Publication Date

2012

Abstract

The recent Australian Competition and Consumer Commission v Metcash Trading Ltd decision in Australia has left uncertain the correct approach to assessing whether a proposed merger or business acquisition has the likely effect of substantially lessening competition in a market in breach of s 50 of the Australian Competition and Consumer Act 2010 (Cth) or s 47 of the New Zealand Commerce Act 1986. In this article we review the Australian and New Zealand jurisprudence and in summary take the view that assessing whether a merger will result in the likely effect of a substantial lessening of competition in a market requires a consideration of whether there is a real chance, or a real and substantial risk, of such a substantial lessening of competition. part of the assessment of whether there is such a real chance of a substantial lessening of competition is to consider whether in the absence of the proposed merger, there is a real chance of a counterfactual scenario arising under which there would be a materially greater level of competition than if the merger took place. it is not necessary for that purpose to establish that a particular counterfactual scenario is more likely than not to occur or to establish that a substantial lessening of competition is more likely than not to occur. in assessing whether there is a real chance of a counterfactual scenario occurring, the court or regulator should not take account of merely speculative possibilities. however, the court or regulator should not be too ready to dismiss the prospect of a more competitive counterfactual scenario occurring as "speculative" in a situation where the merger participants have a strong incentive to pursue a merger transaction and to argue to the court/regulator that there is no feasible procompetitive alternative to the transaction.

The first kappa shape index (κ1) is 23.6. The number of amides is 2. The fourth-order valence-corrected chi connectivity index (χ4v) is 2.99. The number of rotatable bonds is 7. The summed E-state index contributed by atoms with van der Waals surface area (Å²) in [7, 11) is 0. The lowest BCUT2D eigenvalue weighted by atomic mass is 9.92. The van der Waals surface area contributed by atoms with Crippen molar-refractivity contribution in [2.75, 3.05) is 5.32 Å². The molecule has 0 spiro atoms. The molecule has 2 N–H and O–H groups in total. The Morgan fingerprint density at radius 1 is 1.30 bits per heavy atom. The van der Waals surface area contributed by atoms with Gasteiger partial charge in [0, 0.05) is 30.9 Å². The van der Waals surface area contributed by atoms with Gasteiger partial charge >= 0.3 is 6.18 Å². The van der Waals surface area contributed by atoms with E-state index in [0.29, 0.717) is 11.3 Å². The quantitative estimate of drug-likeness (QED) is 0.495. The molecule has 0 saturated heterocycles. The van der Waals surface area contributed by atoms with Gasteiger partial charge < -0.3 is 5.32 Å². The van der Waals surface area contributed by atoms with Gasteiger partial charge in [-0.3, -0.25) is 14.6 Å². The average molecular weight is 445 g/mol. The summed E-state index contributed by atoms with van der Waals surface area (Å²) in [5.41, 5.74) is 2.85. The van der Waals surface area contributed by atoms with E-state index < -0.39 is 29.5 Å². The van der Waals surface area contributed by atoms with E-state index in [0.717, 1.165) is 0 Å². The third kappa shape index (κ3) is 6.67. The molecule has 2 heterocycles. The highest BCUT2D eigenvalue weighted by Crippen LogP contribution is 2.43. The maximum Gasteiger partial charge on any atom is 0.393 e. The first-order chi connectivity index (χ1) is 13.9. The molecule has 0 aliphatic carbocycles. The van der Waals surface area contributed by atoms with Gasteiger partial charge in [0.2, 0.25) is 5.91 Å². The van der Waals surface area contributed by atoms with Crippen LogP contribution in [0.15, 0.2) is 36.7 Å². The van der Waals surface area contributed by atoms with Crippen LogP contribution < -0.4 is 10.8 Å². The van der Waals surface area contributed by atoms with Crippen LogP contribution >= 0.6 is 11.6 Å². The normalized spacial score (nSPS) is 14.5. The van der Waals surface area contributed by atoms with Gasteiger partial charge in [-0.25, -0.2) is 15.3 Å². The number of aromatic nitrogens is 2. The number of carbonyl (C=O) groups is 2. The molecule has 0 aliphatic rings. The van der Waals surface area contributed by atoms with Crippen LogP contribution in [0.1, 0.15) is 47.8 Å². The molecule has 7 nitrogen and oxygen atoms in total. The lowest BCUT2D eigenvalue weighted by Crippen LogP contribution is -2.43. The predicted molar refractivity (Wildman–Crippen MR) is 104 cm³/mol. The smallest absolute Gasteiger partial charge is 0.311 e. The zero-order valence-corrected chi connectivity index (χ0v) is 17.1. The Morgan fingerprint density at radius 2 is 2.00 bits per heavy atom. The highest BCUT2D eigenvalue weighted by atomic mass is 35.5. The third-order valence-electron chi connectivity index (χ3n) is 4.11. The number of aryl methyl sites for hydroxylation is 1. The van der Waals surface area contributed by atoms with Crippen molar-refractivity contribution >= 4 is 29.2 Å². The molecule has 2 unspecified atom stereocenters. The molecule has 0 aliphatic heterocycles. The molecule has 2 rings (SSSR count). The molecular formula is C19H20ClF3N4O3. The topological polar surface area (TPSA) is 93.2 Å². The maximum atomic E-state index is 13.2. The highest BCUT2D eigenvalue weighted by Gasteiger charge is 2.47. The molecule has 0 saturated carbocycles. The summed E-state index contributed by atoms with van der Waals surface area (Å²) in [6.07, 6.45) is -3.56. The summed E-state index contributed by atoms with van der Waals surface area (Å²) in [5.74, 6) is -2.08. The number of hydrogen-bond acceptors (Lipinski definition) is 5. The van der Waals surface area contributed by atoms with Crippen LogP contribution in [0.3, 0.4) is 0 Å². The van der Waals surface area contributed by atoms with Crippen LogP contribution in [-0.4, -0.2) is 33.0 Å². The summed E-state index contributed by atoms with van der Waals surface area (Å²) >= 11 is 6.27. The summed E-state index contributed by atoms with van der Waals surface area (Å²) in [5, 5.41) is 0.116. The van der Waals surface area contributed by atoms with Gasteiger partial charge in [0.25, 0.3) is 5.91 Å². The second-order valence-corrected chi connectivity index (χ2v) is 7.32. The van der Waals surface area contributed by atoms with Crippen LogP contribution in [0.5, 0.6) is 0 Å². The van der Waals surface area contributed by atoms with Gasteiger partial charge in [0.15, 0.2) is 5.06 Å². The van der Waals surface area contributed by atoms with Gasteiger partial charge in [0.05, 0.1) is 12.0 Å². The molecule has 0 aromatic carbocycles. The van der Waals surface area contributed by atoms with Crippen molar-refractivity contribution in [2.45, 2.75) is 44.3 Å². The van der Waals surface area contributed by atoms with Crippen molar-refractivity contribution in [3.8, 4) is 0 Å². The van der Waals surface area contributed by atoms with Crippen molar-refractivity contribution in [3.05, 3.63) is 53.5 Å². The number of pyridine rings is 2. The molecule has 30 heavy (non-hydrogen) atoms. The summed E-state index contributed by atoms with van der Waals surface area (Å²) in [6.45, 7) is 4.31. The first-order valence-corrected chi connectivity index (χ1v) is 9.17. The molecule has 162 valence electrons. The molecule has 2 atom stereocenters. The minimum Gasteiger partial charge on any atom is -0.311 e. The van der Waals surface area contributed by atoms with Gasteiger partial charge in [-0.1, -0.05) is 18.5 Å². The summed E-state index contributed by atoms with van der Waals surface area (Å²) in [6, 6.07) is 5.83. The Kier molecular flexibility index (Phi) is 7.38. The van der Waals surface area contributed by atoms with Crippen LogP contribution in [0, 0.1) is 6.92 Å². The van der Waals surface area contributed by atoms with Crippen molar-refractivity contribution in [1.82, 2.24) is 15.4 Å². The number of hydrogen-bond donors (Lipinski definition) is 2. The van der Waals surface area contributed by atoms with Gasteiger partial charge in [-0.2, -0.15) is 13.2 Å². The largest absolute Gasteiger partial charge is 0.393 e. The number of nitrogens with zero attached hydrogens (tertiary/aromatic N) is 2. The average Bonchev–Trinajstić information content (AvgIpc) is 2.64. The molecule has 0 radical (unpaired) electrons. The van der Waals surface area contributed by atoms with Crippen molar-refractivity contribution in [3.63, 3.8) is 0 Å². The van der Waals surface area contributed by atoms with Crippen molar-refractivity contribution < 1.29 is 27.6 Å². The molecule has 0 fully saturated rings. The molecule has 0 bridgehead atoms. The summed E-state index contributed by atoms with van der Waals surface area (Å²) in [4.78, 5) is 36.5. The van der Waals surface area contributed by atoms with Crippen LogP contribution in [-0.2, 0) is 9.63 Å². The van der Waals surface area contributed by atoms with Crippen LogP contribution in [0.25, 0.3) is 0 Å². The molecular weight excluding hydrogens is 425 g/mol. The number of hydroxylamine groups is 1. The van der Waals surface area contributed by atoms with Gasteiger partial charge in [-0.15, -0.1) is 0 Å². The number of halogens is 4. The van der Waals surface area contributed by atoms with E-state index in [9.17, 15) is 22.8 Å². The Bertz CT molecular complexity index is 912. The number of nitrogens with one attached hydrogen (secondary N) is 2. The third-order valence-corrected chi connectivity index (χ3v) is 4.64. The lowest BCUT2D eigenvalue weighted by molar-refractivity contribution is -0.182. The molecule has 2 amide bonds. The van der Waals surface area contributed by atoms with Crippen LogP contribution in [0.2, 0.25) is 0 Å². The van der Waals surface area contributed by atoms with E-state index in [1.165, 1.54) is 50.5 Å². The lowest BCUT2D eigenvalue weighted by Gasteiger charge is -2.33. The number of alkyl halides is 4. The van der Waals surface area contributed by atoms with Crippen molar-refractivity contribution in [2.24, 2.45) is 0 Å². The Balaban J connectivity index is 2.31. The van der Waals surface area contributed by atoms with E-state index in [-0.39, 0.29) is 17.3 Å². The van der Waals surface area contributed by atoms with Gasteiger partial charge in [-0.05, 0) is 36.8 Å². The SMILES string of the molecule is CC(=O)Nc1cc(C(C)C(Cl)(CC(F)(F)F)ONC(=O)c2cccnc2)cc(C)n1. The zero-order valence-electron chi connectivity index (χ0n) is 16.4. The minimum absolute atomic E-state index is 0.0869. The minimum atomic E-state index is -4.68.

Document Type

Journal Article

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